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Anyway, Kia has begun the ramp-up.

From Automotive News:

The Carnival will be unveiled Feb. 23 and will be the first vehicle in the U.S. to feature Kia’s new logo and badging.

Kia said the Carnival MPV will push “the boundaries of design and innovation to become a multifaceted and unexpected companion.”

Based on a preview image released by Kia, it will offer three rows of seating, room for seven or eight passengers and “bold and boxy” styling that resembles the brand’s recent latest utility vehicles such as the Telluride, Sorento, and Seltos.

The changes are designed to remain viable in a market shifting away from traditional minivans and embracing crossovers and SUVs. While the minivan segment continues to shrink, it remains a key entry point to some brands for buyers, notably families, that want more functionality (think multiple cupholders and storage bins), more flexible seating and easier entry and exit in a vehicle.

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An “unexpected companion” is my favorite description of a new minivan in probably forever.

3rd Gear: Renault Has A Record Loss

For most automakers this would count as bad news. Indeed, it is for Renault as well. It’s just that Renault is the kind of company — partially owned by France itself — that I feel like will persist through thick and thin and always be with us.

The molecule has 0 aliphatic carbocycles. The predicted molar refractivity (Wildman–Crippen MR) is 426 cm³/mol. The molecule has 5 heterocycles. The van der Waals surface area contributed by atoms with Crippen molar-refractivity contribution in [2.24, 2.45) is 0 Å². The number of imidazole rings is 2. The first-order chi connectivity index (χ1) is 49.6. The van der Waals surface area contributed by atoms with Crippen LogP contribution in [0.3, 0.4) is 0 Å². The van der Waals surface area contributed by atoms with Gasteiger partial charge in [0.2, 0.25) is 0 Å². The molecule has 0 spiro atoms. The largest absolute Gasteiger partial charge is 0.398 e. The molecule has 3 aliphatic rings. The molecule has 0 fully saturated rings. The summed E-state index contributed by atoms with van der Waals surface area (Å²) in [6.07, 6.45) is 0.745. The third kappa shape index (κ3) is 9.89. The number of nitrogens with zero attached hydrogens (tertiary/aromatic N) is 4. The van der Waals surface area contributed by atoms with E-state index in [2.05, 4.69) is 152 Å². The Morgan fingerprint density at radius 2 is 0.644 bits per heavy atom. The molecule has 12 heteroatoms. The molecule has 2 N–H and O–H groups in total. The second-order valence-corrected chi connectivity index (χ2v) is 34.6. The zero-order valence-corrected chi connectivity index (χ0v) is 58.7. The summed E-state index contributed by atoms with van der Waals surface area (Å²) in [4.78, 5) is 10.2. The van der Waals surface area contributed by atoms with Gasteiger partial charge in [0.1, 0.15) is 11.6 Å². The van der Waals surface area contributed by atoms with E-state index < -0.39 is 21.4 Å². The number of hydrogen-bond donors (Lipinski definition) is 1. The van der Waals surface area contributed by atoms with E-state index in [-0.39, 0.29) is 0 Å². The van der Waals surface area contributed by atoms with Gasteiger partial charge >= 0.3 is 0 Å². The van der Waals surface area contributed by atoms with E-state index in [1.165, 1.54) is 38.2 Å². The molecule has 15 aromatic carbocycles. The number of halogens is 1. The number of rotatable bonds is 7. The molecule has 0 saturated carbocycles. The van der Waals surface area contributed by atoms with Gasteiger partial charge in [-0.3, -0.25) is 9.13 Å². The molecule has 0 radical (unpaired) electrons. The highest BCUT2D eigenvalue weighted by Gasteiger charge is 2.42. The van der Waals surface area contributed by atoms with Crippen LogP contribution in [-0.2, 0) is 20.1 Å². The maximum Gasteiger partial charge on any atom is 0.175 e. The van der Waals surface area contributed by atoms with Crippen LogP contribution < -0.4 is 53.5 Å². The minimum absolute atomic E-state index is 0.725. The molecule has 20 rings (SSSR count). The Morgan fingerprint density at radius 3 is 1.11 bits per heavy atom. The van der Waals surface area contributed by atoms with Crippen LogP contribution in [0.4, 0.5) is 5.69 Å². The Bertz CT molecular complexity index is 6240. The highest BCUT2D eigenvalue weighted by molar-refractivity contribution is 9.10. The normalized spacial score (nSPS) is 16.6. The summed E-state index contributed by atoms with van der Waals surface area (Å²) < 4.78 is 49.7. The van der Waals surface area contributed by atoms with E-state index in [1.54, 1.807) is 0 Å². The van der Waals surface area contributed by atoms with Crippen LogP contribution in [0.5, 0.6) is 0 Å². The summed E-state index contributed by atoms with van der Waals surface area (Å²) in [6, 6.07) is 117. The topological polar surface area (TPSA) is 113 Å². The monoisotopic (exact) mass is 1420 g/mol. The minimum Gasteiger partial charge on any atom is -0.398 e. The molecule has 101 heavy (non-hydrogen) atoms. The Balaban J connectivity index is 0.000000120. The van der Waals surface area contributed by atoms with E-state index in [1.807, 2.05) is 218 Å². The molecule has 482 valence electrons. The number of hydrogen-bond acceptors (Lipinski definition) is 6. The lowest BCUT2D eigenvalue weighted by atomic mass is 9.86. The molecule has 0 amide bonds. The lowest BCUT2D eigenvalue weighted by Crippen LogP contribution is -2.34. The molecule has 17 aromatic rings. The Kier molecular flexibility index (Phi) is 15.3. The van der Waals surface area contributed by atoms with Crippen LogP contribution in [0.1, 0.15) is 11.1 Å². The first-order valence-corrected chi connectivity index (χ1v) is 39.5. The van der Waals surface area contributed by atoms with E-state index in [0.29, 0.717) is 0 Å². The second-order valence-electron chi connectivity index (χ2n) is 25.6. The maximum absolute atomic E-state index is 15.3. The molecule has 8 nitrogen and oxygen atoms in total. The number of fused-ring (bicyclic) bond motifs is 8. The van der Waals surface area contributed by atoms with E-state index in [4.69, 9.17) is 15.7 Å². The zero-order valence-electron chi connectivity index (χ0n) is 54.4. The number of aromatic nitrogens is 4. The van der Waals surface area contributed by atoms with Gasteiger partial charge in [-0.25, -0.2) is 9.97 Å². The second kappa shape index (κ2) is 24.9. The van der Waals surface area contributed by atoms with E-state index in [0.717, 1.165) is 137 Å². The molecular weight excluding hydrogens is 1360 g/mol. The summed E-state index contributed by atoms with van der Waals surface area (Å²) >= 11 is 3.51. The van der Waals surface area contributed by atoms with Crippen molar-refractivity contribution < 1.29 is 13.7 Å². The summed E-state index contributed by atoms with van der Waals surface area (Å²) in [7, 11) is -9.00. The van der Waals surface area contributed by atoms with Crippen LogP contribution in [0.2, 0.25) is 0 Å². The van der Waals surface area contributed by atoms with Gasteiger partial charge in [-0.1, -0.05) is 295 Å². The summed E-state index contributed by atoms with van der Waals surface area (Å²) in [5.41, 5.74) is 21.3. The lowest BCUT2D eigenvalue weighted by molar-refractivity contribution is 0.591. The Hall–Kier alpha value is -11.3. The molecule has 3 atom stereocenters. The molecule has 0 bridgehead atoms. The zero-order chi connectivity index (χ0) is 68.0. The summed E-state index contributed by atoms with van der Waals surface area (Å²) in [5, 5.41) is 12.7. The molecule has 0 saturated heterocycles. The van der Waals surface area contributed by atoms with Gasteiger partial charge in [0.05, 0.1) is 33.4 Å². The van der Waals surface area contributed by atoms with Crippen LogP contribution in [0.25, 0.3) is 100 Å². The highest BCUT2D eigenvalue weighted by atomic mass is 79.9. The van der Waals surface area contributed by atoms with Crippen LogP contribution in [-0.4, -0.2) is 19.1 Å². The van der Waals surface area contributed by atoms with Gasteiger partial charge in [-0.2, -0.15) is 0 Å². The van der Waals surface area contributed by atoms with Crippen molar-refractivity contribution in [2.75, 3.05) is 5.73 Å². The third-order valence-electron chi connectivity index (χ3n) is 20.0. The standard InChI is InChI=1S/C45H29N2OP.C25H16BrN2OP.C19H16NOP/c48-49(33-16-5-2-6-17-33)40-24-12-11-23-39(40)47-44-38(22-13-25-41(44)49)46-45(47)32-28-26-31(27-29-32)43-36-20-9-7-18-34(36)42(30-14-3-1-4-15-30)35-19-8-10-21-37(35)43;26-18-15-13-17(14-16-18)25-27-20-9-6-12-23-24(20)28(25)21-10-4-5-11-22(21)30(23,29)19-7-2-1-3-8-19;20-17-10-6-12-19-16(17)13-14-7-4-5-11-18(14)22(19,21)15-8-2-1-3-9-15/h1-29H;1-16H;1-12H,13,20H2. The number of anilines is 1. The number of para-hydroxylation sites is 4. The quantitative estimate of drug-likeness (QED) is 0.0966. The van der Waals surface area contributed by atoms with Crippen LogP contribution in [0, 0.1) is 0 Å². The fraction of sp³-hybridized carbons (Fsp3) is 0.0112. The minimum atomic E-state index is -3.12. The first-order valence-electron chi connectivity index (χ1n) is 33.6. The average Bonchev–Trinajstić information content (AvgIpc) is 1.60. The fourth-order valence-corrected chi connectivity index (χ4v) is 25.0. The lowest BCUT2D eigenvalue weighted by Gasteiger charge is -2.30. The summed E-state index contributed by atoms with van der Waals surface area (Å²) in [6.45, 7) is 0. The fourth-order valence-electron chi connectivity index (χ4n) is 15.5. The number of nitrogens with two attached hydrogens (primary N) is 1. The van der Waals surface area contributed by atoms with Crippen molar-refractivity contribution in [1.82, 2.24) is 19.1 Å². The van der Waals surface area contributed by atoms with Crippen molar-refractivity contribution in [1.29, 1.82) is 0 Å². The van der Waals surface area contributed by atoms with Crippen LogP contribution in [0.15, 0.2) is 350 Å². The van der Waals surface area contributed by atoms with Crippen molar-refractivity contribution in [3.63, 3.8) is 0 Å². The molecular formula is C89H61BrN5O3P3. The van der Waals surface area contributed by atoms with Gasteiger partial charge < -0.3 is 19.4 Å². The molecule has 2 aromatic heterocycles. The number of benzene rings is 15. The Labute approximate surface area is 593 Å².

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All that means is we probably shouldn’t worry too much that Renault is forecasting very bad things for 2021.

From the Financial Times:

Renault suffered a record €8bn loss in 2020 and has warned of a difficult year ahead because of sluggish demand and a global microchip shortage that has rocked the industry.

The carmaker and its alliance partner Nissan, which contributes to the French group’s income, were badly affected in the first half of last year as the pandemic hit demand across Europe.

The net loss was worse than the €7.8bn predicted by analysts, but performance improved from July onwards, with Renault describing 2020 as a “year of contrasts”.

The operating margin was 3.5 per cent in the second half of the year and Renault generated positive automotive operational free cash flow, although the company still suffered a net loss of €660m.